PROCESS SERVER STARTUP

How to Start a Process Server Company

How to start a process server business or independent process server company.

Most states don't license or regulate process servers, and any legal adult who is not a party to the case may serve process or start a process server company. This is good news if you happen to live in one of these states, as there's no barrier of entry to becoming a process server. Print up some business cards, charge up your cell phone, and get started.

A smaller number of states, or in some cases municipalities or counties, choose to regulate process servers, and I get a lot of questions about the requirements in each state.

To make things simple, Process Server 101 compiled a state-by-state listing of the requirements to become a process server.

But what's the difference between a process server certification, license, or registration?

Let's take a look:

Process Server License

A process server license is typically the most formal type of regulation, in line with the licenses issued to security officers, private investigators, taxi drivers, and tow truck operators.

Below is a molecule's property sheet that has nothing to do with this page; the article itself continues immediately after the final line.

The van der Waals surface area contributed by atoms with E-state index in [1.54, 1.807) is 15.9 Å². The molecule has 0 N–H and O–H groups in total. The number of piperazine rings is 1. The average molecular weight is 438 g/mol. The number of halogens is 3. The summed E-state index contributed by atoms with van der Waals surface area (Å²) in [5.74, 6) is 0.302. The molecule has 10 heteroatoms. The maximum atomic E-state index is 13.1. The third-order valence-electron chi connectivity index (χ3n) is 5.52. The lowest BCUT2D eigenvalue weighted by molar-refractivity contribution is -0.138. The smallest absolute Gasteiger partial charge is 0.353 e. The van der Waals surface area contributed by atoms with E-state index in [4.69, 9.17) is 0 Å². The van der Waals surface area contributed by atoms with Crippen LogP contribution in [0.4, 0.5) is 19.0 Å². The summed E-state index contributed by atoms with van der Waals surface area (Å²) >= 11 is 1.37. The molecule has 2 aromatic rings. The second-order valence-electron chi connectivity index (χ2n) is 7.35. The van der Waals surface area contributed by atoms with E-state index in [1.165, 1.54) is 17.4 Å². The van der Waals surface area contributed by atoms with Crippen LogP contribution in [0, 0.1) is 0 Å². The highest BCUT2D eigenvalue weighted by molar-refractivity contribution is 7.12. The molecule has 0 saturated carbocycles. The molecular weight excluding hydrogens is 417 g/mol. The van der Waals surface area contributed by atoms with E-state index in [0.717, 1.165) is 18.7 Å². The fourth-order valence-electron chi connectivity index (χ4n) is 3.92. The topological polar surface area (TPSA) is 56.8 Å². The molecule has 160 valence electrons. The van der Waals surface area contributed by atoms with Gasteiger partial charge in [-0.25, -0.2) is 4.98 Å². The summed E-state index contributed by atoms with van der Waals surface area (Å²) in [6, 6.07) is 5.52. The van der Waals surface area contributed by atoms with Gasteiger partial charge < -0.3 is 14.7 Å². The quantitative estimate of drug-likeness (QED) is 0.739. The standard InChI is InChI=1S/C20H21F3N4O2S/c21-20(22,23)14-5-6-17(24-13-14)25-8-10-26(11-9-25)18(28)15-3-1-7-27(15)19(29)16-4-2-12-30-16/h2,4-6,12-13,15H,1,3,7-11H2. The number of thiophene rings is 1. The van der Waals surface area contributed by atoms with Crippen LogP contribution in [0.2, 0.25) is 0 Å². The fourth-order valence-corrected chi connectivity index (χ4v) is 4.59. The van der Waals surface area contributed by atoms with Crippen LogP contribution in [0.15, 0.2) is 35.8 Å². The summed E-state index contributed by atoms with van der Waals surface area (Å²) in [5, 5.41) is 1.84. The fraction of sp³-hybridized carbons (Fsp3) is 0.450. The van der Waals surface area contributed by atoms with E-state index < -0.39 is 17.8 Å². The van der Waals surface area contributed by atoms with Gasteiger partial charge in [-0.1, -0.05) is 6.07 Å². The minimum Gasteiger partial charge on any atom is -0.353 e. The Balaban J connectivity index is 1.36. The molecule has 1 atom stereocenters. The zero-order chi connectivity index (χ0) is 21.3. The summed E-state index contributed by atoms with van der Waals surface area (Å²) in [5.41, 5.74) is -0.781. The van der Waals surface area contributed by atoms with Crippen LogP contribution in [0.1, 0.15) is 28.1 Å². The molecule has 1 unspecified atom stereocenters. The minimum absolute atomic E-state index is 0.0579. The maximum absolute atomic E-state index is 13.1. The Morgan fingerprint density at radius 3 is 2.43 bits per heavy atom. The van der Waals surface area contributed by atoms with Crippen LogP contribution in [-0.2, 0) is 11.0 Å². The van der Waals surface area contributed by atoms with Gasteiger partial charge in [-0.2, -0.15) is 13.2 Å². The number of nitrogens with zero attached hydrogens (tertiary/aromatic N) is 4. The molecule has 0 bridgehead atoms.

New York City is an example of a jurisdiction that requires a process server license. You will need to pass an exam and post a surety bond before you can serve process in New York City.

Process Server Registration

Process server registration is less formal than a license, the biggest distinction being that an exam is usually not required, though you will still have to register with the state or county.

In the case of California, you will also need to post a bond. Washington and Arizona are two additional states where registration is required.

Process Server Certification

Process server certification falls into two categories:

  • First, some states such as Texas and Georgia, require certification in order to work as a process server.
  • Certification may also refer to voluntary, private training programs designed to prepare you for a successful career as a process server.

Court-Appointed Process Servers

In a handful of states, Massachusetts being a notable example, process servers must be appointed by the state or county court. Usually this means contacting the court to verify the requirements and procedures for being appointed a process server.

While it can take some time and effort to get appointed, the upside is that court-appointed process servers often have far less competition and may even receive referrals directly from the court.

How to Start a Process Server Company

If you're ready to start a process server company and want to know more, go to Process Server 101 to learn how to become a process server.